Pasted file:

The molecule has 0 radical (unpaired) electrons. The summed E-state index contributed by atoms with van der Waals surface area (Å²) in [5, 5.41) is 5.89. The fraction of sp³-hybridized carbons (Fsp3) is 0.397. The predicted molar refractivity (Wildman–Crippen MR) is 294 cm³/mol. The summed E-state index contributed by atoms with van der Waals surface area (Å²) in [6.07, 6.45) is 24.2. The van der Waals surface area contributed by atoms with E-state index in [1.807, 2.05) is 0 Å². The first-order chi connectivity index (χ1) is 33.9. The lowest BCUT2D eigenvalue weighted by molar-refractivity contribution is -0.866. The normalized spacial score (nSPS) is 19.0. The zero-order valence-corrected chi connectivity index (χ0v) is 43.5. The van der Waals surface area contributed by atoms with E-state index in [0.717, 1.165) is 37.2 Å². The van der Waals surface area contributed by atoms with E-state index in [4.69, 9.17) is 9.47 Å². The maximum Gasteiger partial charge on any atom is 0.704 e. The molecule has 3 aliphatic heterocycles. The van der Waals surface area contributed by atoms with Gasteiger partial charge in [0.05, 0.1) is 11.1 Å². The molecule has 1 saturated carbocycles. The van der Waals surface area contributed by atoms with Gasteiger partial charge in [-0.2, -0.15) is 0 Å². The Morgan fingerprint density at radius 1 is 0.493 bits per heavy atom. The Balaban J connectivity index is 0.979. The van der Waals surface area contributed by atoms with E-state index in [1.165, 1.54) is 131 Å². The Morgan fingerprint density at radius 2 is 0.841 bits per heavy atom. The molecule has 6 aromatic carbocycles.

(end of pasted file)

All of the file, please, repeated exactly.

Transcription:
The molecule has 0 radical (unpaired) electrons. The summed E-state index contributed by atoms with van der Waals surface area (Å²) in [5, 5.41) is 5.89. The fraction of sp³-hybridized carbons (Fsp3) is 0.397. The predicted molar refractivity (Wildman–Crippen MR) is 294 cm³/mol. The summed E-state index contributed by atoms with van der Waals surface area (Å²) in [6.07, 6.45) is 24.2. The van der Waals surface area contributed by atoms with E-state index in [1.807, 2.05) is 0 Å². The first-order chi connectivity index (χ1) is 33.9. The lowest BCUT2D eigenvalue weighted by molar-refractivity contribution is -0.866. The normalized spacial score (nSPS) is 19.0. The zero-order valence-corrected chi connectivity index (χ0v) is 43.5. The van der Waals surface area contributed by atoms with E-state index in [0.717, 1.165) is 37.2 Å². The van der Waals surface area contributed by atoms with E-state index in [4.69, 9.17) is 9.47 Å². The maximum Gasteiger partial charge on any atom is 0.704 e. The molecule has 3 aliphatic heterocycles. The van der Waals surface area contributed by atoms with Gasteiger partial charge in [0.05, 0.1) is 11.1 Å². The molecule has 1 saturated carbocycles. The van der Waals surface area contributed by atoms with Gasteiger partial charge in [-0.2, -0.15) is 0 Å². The Morgan fingerprint density at radius 1 is 0.493 bits per heavy atom. The Balaban J connectivity index is 0.979. The van der Waals surface area contributed by atoms with E-state index in [1.165, 1.54) is 131 Å². The Morgan fingerprint density at radius 2 is 0.841 bits per heavy atom. The molecule has 6 aromatic carbocycles.